Police plea on drinking, driving
Southern police have called on the wider community to take ownership of the south's drink-driving problem, an issue highlighted in three separate ways yesterday.
Southland area commander Inspector Lane Todd said enforcement, education and cultural attitudes were all important in addressing the issue, but it was time for a wider effort.
"I think now probably it's really down to the wider community taking some ownership," he said.
Hard-hitting campaigns publicising the dangers of drink-driving had been running for several years and police continued to target drink-drivers, as shown by the number of people being processed for the offence.
Hotel owners and publicans also had a greater awareness of the issue, but as more people were now drinking large amounts of alcohol before going out, or pre-loading, families and friends needed to shoulder some of the responsibility, he said.
Mr Todd's comments were made after two southern judges yesterday spoke out about drink-driving related issues.
Judge Stephen O'Driscoll said in Balclutha District Court that there were too many drink-drivers coming before the courts in South Otago. Eleven people appeared before him yesterday charged with drink-driving.
"If drink-driving offenders are going to continue to appear before the court, then it will be necessary to increase the sentences, because the message is clearly not getting through," he said.
Judge Kevin Phillips also commented on alcohol issues when sentencing Dennis Anton Robertson in Invercargill District Court for his third drink-driving offence since 2000, saying it was pointless ordering people with drinking problems to counselling if they did not want to help themselves.
The comments were also made after eight people were caught drink-driving in Central and Western Southland during the past 10 days.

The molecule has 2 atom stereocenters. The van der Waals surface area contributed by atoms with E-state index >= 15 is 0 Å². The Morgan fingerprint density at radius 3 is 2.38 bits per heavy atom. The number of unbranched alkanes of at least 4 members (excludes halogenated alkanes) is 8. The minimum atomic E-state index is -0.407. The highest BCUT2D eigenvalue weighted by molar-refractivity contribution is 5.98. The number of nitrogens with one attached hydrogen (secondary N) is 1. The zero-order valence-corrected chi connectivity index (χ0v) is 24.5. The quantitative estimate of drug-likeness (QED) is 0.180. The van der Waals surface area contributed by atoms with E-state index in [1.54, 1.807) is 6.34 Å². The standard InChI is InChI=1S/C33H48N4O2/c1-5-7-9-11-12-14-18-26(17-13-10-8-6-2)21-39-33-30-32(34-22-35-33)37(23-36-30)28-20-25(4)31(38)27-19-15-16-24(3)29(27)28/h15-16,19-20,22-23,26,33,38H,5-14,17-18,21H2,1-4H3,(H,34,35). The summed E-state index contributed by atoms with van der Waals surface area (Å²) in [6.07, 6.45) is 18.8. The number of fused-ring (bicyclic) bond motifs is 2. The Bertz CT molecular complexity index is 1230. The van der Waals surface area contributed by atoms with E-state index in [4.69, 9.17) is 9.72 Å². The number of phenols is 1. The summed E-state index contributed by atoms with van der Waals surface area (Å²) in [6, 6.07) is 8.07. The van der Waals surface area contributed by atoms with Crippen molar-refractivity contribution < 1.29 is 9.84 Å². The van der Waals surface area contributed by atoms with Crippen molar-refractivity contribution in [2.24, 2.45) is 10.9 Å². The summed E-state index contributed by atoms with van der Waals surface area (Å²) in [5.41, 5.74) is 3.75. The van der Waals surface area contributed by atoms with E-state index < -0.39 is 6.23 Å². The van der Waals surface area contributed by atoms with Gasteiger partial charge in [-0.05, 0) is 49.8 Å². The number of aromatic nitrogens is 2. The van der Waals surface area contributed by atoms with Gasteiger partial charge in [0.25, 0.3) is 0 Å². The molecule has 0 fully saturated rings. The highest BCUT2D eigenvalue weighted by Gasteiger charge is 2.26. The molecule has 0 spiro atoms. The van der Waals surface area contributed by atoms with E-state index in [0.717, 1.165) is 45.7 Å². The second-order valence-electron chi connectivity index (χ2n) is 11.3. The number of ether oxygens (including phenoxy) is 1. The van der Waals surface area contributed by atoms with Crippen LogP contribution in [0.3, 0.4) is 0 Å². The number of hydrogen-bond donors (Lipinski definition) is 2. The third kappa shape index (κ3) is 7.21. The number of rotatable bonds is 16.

Sergeant Greg Smith, of Winton, said the problem was "epidemic", with drivers caught either at random stops, from tipoffs, or as a result of car crashes.
The number of people caught drink-driving was "just ridiculous", he said. "We've had a gutsful, to be fair. It's not a case of if, it's a case of when someone gets killed."
Those caught over the limit included a motorist with a breath alcohol level of more than 800mcg, a 15-year-old male with a level of 444mcg (for under-20s, the legal alcohol limit is 0) and a man involved in two car crashes in just over an hour.
The first crash, at Browns, happened when the man was driving his car at 9.45am on Sunday. The second happened about 11am at Centre Bush and was caused by inattention when the man, who was then driving a ute, went to answer his cellphone and ran off the road, Mr Smith said.
Police did not yet know what his alcohol level was because they were waiting to receive a blood alcohol reading from the hospital, he said.
Mr Smith said he believed some people still thought they would not get caught. Police were targeting those who got behind the wheel after drinking, and encouraged people to contact police when they saw someone do it.
At least two drink-drivers caught recently had been drinking at private functions. Hosts had a responsibility to provide safe transport, he said.
The Southland Times